Irish Canadian Famine Research

Irish Canadian Famine Research

Tag: New York

New Publication: Women and the Great Hunger (Christine Kinealy, Jason King, Ciaran Reilly)

 

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http://www.corkuniversitypress.com/Women-and-the-Great-Hunger-p/9780990945420.htm

Even considering recent advances in the development of women’s studies as a discipline, women remain underrepresented in the history and historiography of the Great Hunger. The various roles played by women, including as landowners, relief-givers, philanthropists, proselytizers and providers for the family, have received little attention.

This publication examines the diverse and still largely unexplored role of women during the Great Hunger, shedding light on how women experienced and shaped the tragedy that unfolded in Ireland between 1845 and 1852. In addition to more traditional sources, the contributors also draw on folklore and popular culture.

Women and the Great Hunger brings together the work of some of the leading researchers in Irish studies, with new scholarship, methodologies and perspectives. This book takes a major step toward advancing our understanding of the Great Hunger.

Christine Kinealy is Director of Ireland’s Great Hunger Institute at Quinnipiac University. Jason King is Irish Research Council Postdoctoral Research Fellow, National University of Ireland, Galway and Ciarn Reilly is a Research Fellow, Centre for the Study of Historic Irish Houses & Estates, Maynooth University

Contents

Introduction. ‘This expertise is hard won’. Women and the Great Hunger in Ireland

Steadfast Women

‘Never call me a novelist’: Cecil Woodham-Smith and the making of the Great Hunger – Christine Kinealy (Quinnipiac University)

Asenath Nicholson and school children in Ireland – Maureen Murphy (Quinnipiac University)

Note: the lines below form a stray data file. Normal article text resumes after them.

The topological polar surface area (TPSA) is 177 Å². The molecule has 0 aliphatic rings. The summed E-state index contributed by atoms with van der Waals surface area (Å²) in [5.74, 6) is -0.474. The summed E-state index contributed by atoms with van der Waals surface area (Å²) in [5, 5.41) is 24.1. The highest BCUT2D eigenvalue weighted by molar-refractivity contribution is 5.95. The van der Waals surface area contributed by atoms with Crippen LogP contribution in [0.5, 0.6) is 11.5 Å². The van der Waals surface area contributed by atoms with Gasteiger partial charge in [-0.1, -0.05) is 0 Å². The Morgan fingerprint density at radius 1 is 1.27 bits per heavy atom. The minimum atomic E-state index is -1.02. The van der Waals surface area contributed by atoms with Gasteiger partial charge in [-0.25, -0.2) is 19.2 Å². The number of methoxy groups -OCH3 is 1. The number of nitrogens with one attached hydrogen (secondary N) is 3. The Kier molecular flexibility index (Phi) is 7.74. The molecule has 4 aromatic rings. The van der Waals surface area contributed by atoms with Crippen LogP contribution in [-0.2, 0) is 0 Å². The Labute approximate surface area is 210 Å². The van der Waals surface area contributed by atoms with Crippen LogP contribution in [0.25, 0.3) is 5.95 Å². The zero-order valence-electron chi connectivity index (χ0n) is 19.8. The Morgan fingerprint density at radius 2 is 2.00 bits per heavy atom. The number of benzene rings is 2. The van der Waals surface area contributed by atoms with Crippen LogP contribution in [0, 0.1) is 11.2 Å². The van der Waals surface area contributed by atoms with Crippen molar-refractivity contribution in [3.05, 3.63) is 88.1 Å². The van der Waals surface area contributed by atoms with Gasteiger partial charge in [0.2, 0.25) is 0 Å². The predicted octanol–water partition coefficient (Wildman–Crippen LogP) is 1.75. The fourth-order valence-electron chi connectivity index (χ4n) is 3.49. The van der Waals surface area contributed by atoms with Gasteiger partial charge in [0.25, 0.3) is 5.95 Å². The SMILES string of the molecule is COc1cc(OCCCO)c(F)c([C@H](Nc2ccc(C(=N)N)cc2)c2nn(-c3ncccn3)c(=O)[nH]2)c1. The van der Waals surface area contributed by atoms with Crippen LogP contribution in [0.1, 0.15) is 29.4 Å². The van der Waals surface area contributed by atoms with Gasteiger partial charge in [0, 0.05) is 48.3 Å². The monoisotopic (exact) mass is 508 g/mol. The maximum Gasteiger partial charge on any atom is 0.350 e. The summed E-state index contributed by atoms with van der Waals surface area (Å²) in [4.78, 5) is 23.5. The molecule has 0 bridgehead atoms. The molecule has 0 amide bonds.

Agency and Action

‘Nearly starved to death’: The female petition during the Great Hunger – Ciaran Reilly (Maynooth University)

The women of county Leitrim respond to the hunger – Gerard McAtasney (Independent Scholar)

‘Meddlers amongst us: women, priests, and authority in Famine-era Ireland’ – Cara Delay (College of Charleston)

‘Nearly naked’: clothing and the Great Hunger in Ireland – Daphne Wolf (Drew University)

Hidden Histories

The Famine Irish, the Grey Nuns, and the fever sheds of Montreal: prostitution and female religious institution building – Jason King (National University of Ireland, Galway)

‘Permanent deadweight’: female pauper emigration from Mountbellew Workhouse to Canada – Gerard Moran (Maynooth University)

The Lore of women: Irish expressive culture in New England after the Great Hunger – Eileen Moore Quinn (College of Charleston)

Publicizing Pain

Keeping hope alive: Jane Elgee and the Great Famine Matthew Skwiat – (Rochester University)

‘Skeletons at the feast’: Lady Wilde’s poetry and 19th century Irish critiques of famine and empire – Amy Martin (Mount Holyoke College)

‘Revolting scenes of famine’: Frances Power Cobbe and the Great Hunger – Maureen O’Connor (University College Cork)

 

New Directions

Nature and nurture: The Great Famine and epigenetic change in Ireland – Oonagh Walsh (Glasgow Caledonian University)

Amongst strangers: The Sisters of Charity and the New York Famine Irish -Turlough McConnell (Turlough McConnell Communications)

Lady Sligo and her letters: mounting an inaugural exhibition – Sandy Letourneau O’Hare and Robert A. Young, Jr. (Arnold Bernhard Library, Quinnipiac University)

The Earl Grey Irish orphan scheme, 1848 -1850 and the Irish diaspora in Australia – Rebecca Abbott (Quinnipiac University)

Postscript and A woman’s place is on the curriculum – Ruth Riddick (Open Door Counselling)

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New Deadline for Abstracts March 17: Children and the Great Hunger in Ireland Conference, Quinnipiac University June 14-17 2017